Warranty and service

    1-year limited warranty and service included. Use of Blink devices is subject to the terms found here.

    Support

    Click here to view more information on the Blink Video Doorbell support page. Click here to see the setup guide.

    Generation

    1st Generation

    Operating temperature

    4 to 113° F

    Compatibility

    Sync Module, Sync Module 2, compatible Fire and Echo devices.

    Software Security Updates

    This device receives guaranteed software security updates until at least four years after the device is last available for purchase as a new unit on our websites. Learn more about these software security updates.

    2 thoughts on “Top-Notch Security and Convenience: A Review of the Blink Video Doorbell with Two-way Audio, HD Video, Motion Alerts, and Alexa Integration

    1. Originally we purchased a Ring doorbell which I loved initially until I realized it was stuck downloading firmware. Dealing with Ring support I cut my losses and got this doorbell from Blink. Quite literally 1/5th the price of the Ring.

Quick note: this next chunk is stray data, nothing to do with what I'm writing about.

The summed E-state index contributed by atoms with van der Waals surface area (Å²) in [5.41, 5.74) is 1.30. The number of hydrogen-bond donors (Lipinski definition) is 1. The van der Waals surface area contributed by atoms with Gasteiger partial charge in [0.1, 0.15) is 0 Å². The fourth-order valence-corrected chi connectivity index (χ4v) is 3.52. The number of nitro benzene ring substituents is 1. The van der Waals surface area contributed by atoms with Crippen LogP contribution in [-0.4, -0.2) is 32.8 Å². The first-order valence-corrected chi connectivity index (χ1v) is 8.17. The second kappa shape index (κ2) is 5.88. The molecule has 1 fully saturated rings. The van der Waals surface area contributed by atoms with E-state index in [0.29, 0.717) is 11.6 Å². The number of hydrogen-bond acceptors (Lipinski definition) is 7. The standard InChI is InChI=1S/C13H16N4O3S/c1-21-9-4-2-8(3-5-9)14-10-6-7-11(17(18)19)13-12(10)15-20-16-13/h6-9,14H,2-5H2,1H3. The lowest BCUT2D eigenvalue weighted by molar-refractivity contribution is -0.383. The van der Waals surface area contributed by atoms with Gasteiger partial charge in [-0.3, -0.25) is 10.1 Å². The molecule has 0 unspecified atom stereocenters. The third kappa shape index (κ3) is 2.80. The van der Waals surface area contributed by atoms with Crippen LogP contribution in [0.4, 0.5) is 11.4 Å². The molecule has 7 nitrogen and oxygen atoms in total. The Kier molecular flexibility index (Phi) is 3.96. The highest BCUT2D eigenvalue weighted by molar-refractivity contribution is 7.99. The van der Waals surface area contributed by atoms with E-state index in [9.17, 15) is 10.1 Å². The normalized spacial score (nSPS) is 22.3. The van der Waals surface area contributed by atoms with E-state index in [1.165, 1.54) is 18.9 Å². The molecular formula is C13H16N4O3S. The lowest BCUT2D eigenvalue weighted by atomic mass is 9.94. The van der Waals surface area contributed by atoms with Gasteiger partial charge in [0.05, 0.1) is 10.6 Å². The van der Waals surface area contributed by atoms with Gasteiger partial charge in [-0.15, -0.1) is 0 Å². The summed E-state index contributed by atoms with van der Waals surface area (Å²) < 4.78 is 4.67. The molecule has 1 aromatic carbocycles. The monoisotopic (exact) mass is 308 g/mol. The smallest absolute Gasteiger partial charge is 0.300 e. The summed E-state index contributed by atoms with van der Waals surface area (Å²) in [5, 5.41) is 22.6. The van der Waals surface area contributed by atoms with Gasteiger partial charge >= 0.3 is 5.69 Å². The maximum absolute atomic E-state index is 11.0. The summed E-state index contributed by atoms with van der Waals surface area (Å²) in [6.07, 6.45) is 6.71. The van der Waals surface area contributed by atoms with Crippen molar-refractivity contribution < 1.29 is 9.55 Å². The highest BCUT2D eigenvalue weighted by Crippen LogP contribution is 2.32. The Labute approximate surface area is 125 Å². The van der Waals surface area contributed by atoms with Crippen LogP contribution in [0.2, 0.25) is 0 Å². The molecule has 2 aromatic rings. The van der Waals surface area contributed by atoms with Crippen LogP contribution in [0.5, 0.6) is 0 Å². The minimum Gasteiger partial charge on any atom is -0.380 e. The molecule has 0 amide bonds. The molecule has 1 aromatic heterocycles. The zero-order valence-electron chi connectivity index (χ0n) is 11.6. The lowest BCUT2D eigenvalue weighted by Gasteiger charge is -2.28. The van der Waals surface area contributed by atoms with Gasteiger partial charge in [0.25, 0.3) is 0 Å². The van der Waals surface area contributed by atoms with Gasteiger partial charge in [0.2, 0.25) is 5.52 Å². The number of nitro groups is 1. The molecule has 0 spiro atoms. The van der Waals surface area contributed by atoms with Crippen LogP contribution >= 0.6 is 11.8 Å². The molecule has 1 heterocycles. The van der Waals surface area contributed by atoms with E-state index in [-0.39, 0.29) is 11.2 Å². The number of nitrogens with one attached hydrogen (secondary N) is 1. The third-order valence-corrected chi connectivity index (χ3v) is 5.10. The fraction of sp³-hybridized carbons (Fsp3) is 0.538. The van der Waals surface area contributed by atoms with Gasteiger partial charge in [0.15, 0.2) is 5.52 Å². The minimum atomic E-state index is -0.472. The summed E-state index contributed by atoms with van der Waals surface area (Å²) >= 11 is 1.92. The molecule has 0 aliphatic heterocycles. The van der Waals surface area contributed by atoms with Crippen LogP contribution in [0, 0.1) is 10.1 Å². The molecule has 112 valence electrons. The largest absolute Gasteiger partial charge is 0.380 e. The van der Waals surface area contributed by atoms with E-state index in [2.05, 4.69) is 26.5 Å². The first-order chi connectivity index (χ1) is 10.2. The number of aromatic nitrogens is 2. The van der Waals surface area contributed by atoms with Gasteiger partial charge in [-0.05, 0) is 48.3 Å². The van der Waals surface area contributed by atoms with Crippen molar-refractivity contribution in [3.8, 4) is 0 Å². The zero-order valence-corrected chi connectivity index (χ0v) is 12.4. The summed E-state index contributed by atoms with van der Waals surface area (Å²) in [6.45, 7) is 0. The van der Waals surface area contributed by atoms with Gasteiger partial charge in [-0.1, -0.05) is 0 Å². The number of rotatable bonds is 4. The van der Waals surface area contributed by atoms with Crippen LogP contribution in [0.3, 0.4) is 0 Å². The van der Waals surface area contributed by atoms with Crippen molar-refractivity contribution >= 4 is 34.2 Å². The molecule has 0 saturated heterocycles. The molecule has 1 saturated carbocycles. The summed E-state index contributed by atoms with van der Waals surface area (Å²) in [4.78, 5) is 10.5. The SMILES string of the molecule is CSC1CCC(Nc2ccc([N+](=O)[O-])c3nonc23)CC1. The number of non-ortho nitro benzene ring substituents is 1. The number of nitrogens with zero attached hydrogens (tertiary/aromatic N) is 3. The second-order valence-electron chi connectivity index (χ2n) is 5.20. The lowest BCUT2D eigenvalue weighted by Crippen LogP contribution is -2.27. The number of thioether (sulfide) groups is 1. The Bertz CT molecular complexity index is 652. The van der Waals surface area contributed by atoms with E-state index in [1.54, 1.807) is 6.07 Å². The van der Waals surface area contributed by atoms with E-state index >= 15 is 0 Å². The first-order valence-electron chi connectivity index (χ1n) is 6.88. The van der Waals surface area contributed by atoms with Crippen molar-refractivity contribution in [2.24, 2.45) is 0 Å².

The Blink doorbell nearly fit in the same location which was nice. Now I only have a small hole where the Ring unit was. This doorbell only has 2 screw holes for securing it to the house, less than ideal but still, secure enough. It is able to be wired into a regular doorbell transformer so I have it on ac power. I’m not sure if it was meant to be able to ring an indoor ringer but I couldn’t get it to work, but also suspect the old indoor doorbell isn’t functional. It came with the house that was built in 86 so I wasn’t hung up on that working.

      However… This doorbell doesn’t come with a ringer, not really. It will ring OUTSIDE, the unit itself will chime, you will NEVER HEAR IT inside your house. I mean I supposed it’s possible if you live in a tent. Blink has some indoor cams that will double as wireless door chimes, get a set, call it a day, you won’t be disappointed.

      Supposedly you can get Alexa to squack when someone rings the door bell also, don’t count on that working consistently, it’s a nice thought, dare to dream right? We have 8 Alexa devices throughout the house and maybe 1 in 10 doorbell rings will also ring on the Alexa devices. The Blink indoor cams, chime every time so again, that’s the best solution.